A recent review concluded that general health checks fail to reduce mortality in adults.
This review focuses on general practice-based health checks and their effects on both surrogate and final outcomes.
Design and setting
Systematic search of PubMed, Embase, and the Cochrane Central Register of Controlled Trials.
Relevant data were extracted from randomised trials comparing the health outcomes of general practice-based health checks versus usual care in middle-aged populations.
Six trials were included. The end-point differences between the intervention and control arms in total cholesterol (TC), systolic and diastolic blood pressure (SBP, DBP), and body mass index (BMI) were −0.13 mmol/l (95% confidence interval [CI] = −0.19 to −0.07), −3.65 mmHg (95% CI = −6.50 to −0.81), −1.79 mmHg (95% CI = −2.93 to −0.64), and −0.45 kg/m2 (95% CI = −0.66 to −0.24), respectively. The odds of a patient remaining at ‘high risk’ with elevated TC, SBP, DBP, BMI or continuing smoking were 0.63 (95% CI = 0.50 to 0.79), 0.59 (95% CI = 0.28 to 1.23), 0.63 (95% CI = 0.53 to 0.74), 0.89 (95% CI = 0.81 to 0.98), and 0.91 (95% CI = 0.82 to 1.02), respectively. There was little evidence of a difference in total mortality (OR 1.03, 95% CI = 0.90 to 1.18). Higher CVD mortality was observed in the intervention group (OR 1.30, 95% CI = 1.02 to 1.66).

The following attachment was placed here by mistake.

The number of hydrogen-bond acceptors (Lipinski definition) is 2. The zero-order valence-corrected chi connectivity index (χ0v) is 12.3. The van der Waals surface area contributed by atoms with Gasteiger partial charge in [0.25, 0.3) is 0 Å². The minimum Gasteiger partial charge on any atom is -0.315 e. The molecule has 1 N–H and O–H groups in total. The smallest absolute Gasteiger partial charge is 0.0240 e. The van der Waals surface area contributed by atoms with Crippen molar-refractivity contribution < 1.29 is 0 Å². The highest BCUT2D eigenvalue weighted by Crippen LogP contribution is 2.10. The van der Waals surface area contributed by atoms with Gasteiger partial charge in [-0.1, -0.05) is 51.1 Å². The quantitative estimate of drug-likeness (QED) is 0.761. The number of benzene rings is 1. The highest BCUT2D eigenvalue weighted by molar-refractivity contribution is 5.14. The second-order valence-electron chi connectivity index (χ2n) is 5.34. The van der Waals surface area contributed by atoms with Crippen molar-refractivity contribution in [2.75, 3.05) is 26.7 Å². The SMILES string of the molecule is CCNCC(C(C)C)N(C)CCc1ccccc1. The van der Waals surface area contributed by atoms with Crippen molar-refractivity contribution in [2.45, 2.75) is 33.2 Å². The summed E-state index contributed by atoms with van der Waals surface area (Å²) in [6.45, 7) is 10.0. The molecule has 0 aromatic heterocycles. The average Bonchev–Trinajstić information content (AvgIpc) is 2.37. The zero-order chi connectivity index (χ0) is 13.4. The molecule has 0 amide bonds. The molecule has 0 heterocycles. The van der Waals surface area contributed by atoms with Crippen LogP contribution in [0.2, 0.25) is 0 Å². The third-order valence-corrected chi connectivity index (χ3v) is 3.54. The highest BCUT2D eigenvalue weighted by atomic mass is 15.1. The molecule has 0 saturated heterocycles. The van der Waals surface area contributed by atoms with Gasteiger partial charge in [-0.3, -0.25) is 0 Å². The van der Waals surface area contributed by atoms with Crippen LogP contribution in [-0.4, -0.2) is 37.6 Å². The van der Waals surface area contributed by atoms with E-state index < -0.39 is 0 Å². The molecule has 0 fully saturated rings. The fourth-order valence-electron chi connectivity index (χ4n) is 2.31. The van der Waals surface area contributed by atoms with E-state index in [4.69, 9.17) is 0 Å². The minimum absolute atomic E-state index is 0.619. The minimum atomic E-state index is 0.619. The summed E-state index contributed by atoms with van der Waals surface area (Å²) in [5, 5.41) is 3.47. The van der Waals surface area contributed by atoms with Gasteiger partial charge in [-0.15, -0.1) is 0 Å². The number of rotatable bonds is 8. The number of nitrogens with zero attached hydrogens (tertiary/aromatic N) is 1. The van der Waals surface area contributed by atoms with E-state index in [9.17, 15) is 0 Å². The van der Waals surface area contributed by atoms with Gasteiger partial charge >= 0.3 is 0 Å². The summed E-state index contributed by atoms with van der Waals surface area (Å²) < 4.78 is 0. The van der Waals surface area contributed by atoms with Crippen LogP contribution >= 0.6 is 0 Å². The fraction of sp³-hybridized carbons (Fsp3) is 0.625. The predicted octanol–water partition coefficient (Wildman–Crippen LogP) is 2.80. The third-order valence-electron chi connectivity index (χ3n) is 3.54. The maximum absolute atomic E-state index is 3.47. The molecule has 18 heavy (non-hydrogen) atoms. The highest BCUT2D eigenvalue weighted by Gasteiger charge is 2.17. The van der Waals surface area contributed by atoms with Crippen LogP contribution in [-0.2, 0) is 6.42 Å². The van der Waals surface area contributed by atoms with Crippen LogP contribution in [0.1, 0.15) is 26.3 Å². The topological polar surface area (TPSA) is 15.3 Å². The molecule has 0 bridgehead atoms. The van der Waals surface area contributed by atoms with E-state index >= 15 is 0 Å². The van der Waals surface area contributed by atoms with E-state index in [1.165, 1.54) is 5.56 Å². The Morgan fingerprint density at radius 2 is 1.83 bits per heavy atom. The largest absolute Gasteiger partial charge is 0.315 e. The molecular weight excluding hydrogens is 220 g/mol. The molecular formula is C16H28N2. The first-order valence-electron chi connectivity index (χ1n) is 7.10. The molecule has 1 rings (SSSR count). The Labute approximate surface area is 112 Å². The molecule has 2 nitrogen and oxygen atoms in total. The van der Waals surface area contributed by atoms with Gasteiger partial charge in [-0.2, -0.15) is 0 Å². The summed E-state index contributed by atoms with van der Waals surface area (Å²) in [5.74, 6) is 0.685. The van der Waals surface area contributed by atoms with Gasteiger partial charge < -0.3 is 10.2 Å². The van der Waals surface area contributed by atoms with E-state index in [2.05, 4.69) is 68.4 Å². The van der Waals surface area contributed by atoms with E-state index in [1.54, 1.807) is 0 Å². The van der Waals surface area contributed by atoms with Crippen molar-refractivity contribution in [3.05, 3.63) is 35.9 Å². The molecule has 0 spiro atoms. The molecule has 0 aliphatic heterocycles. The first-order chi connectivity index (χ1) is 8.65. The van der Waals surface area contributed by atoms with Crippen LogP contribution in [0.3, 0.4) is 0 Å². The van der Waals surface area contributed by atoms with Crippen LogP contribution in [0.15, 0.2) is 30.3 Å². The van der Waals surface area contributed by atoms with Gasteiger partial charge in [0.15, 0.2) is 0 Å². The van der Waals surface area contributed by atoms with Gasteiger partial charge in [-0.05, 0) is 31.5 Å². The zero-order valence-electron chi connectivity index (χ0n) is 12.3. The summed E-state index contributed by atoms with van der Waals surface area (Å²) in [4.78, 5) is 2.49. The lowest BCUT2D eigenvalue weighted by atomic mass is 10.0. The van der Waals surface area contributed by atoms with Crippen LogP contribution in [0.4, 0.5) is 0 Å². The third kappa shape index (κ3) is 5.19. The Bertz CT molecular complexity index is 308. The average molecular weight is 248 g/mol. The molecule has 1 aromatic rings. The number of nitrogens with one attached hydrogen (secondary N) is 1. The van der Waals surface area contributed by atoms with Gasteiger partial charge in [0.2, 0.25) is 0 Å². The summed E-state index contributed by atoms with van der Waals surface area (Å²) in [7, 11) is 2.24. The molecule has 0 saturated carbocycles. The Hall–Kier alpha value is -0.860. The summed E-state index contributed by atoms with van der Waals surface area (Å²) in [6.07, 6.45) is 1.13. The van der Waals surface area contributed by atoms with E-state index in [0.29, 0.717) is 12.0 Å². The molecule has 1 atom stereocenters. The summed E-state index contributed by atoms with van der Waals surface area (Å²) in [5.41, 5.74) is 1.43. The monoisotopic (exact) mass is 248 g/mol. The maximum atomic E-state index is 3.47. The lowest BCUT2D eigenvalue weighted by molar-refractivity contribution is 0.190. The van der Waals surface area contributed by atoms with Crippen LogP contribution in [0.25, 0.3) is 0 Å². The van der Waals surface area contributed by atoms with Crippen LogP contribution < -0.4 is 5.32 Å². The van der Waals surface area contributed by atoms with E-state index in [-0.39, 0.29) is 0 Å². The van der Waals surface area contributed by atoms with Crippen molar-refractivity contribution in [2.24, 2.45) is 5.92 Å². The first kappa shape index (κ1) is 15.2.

General practice-based health checks are associated with statistically significant, albeit clinically small, improvements in surrogate outcome control, especially among high-risk patients. Most studies were not originally designed to assess mortality.